Coronavirus: Boris Johnson says UK can "turn the tide in the next 12 weeks"

The Prime Minister was confident in the face of the coronavirus outbreak at today’s press conference, saying the disease could be ‘sent packing’ within the next few months.

By Lloyd Bent
Thursday, 19th March 2020, 6:02 pm
Updated Thursday, 19th March 2020, 6:45 pm

Johnson opened the conference by praising the public for heeding government advice, which has included warning people to stay away from pubs, restaurants and social gatherings, as well as working from home.

He said that, while it was not certain how long these measures would be in place, “we can turn the tide in twelve weeks” and he is “confident that we can send coronavirus packing in this country.”

Johnson explained said that the UK was ‘getting better at testing’ people for the virus and that ‘negotiations’ were going on for a testing kit ‘like a pregnancy test’ that would be ordered in bulk if it was proven to work.

Prime Minister Boris Johnson arrives to attend a coronavirus news conference inside 10 Downing Street, London. PA Photo. Picture date: Thursday March 19, 2020. Coronavirus (Covid-19) has spread to over 177 countries in a matter of weeks, claiming over 8,000 lives and infecting over 230,000. Leon Neal/PA Wire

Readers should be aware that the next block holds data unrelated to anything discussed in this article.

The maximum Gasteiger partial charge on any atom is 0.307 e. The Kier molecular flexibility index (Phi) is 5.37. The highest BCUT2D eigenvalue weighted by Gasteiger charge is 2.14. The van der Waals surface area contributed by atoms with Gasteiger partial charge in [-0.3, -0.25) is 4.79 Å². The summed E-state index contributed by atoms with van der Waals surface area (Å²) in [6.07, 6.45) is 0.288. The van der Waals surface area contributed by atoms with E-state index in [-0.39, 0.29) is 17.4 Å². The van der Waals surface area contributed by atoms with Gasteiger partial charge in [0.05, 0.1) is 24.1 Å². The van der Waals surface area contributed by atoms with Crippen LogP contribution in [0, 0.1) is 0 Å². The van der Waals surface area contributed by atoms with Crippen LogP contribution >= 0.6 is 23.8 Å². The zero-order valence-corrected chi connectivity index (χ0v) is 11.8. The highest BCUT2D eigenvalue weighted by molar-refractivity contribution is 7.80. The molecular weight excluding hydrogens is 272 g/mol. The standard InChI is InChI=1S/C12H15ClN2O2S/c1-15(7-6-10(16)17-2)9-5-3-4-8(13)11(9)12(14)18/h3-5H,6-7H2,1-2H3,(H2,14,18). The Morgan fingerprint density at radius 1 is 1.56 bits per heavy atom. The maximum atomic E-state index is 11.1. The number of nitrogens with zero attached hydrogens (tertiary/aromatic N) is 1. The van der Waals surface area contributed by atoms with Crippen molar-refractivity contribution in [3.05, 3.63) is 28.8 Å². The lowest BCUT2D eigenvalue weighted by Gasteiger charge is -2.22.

The prime minister also dismissed rumours that London, or any of the rest of the country, would be going into lockdown, saying that there were no plans to stop public transport in the capital.

He did however say that the government “may have to go further” if people did not take advice about social distancing on board.

Other scientific developments mentioned include the fact that the first UK coronavirus patient has been sent into randomised tests to find out which drugs best treat the disease and that trials for the first vaccine were on curse to begin ‘within a month’.

Mr Johnson also addressed worried businesses, who said that bank loans outlined by chancellor Rishi Sunak at the conference on Tuesday would not enable them to keep staff on as they would have to apply for them and they faced ‘immediate’ problems.

He said that “businesses should stand by their employees and workers” because the government “will stand by you.”

Chief scientific officer Professor Patrick Vallance added that measures were being put in place to ensure that NHS workers who had symptoms for the virus would be tested, as would their family members and people they lived with, so that they could get back to work is they tested negative.